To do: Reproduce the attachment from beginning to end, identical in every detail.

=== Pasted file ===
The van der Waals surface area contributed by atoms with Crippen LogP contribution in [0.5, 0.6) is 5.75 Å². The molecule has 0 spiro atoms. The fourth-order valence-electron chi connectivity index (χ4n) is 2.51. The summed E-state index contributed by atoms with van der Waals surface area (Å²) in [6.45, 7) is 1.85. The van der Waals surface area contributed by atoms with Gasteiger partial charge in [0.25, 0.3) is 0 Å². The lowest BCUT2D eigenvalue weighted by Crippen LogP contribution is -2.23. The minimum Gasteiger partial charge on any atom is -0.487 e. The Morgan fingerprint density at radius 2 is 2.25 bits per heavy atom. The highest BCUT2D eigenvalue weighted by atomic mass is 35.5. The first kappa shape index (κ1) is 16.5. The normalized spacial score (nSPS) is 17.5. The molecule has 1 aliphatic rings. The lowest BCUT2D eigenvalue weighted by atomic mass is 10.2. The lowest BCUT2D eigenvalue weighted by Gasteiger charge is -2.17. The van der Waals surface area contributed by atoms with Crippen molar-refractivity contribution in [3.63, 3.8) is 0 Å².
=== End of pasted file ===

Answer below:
The van der Waals surface area contributed by atoms with Crippen LogP contribution in [0.5, 0.6) is 5.75 Å². The molecule has 0 spiro atoms. The fourth-order valence-electron chi connectivity index (χ4n) is 2.51. The summed E-state index contributed by atoms with van der Waals surface area (Å²) in [6.45, 7) is 1.85. The van der Waals surface area contributed by atoms with Gasteiger partial charge in [0.25, 0.3) is 0 Å². The lowest BCUT2D eigenvalue weighted by Crippen LogP contribution is -2.23. The minimum Gasteiger partial charge on any atom is -0.487 e. The Morgan fingerprint density at radius 2 is 2.25 bits per heavy atom. The highest BCUT2D eigenvalue weighted by atomic mass is 35.5. The first kappa shape index (κ1) is 16.5. The normalized spacial score (nSPS) is 17.5. The molecule has 1 aliphatic rings. The lowest BCUT2D eigenvalue weighted by atomic mass is 10.2. The lowest BCUT2D eigenvalue weighted by Gasteiger charge is -2.17. The van der Waals surface area contributed by atoms with Crippen molar-refractivity contribution in [3.63, 3.8) is 0 Å².